How does one decide whether to keep an invention a trade secret or obtain patent protection? For some, cost may be a major factor. The cost associated with establishing and maintaining a trade secret are minimal. Trade secrets are neither disclosed to the general public nor registered with government agencies. Accordingly, no application forms or fees are required to protect trade secrets. Because a trade secret’s commercial life ends when the innovative information either becomes publically available or loses commercial value, prudent companies generally include a non-disclosure clause in employee contracts to ensure that trade secrets remain undisclosed. In theory, a carefully guarded trade secret has a limitless lifespan. When trade secrets are misappropriated, plaintiffs may obtain remedies available under state contract and trade secret law. Accordingly, remedies for misappropriated trade secrets may vary from state to state.

As discussed above, patents may be used to exclude competitors from making and using innovative compositions, methods, and machines. The patent system requires purported inventions to disclose patent eligible subject matter that is novel, non-obvious, useful, and is adequately described and enabled. Patent claims in the biotechnology and chemical arts typically are directed to small molecule compounds, biological molecules, methods for synthesizing, producing and  purifying such compounds, formulations comprising small molecule or biological compounds, methods for packaging and administering formulations, methods for treating certain indications, and prophylactic methods.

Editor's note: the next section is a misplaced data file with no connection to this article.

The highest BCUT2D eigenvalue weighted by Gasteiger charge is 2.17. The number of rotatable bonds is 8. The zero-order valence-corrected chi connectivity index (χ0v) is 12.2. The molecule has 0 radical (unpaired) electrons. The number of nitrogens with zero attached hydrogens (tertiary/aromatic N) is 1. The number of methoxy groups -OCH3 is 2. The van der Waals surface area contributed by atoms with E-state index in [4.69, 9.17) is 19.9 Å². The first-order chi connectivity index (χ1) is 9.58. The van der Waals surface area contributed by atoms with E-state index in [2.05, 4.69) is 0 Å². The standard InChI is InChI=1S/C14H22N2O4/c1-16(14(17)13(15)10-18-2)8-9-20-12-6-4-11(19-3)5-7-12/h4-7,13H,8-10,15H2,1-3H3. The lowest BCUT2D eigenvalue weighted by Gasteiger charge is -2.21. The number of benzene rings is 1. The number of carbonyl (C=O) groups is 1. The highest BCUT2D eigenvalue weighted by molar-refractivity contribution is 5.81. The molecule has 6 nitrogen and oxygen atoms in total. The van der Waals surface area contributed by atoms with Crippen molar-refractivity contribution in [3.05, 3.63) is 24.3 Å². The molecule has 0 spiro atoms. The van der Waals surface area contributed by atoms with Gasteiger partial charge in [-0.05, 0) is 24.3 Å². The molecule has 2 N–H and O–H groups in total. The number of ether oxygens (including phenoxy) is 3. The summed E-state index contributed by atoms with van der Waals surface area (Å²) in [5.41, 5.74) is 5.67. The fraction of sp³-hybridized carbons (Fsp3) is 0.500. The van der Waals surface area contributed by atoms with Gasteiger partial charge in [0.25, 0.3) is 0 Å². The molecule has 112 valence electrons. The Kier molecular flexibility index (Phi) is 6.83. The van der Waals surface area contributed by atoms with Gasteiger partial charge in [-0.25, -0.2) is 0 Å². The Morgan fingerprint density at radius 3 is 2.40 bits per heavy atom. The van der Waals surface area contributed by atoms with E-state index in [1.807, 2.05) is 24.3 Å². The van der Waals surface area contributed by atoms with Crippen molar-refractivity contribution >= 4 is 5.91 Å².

In contrast to trade secrets, the vast majority of patents are limited to an exclusivity period of 20 years. The U.S. government bestows this exclusivity period in exchange for disclosing inventions to the public. The costs associated with patent applications can be significant.  According to the United States Patent And Trademark Office Fee Schedule (effective October 5, 2012, to March 18, 2013; last revised on January 18, 2013), the basic patent application filing fee for small business entities is $195; the fees associated with the search and examination of a patent application is $435; the patent issuance fee is $885; and patent maintenance fees total $4,430 over the term of the patent. These fees do not include the costs associated with preparing and prosecuting a patent application, patent trials, appeals, or petitions. Additionally, the fees do not include extraneous costs associated with patent applications having more than 100 pages and/or more than 20 claims. 

When patents are infringed, federal patent law controls what remedies are available to plaintiffs. Accordingly, the relief provided to plaintiffs is more predictable and consistent in patent suits as compared to trade secret suits. Additionally, patent holders secure a presumption of patent validity because patents are issued after rigorous examination at the USPTO.   

In conclusion, statutory requirements, lifespan, the possibility of reverse-engineering, costs, the value of a solid patent portfolio, and legal remedies are typically considered when deciding whether to maintain an invention as a trade secret or pursue a patent.

Gaby L. Longsworth is a director with the law firm of Sterne, Kessler, Goldstein & Fox P.L.L.C. Mythili Nadella is an associate with the same firm.

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Publications : Bar Bulletin : March 2013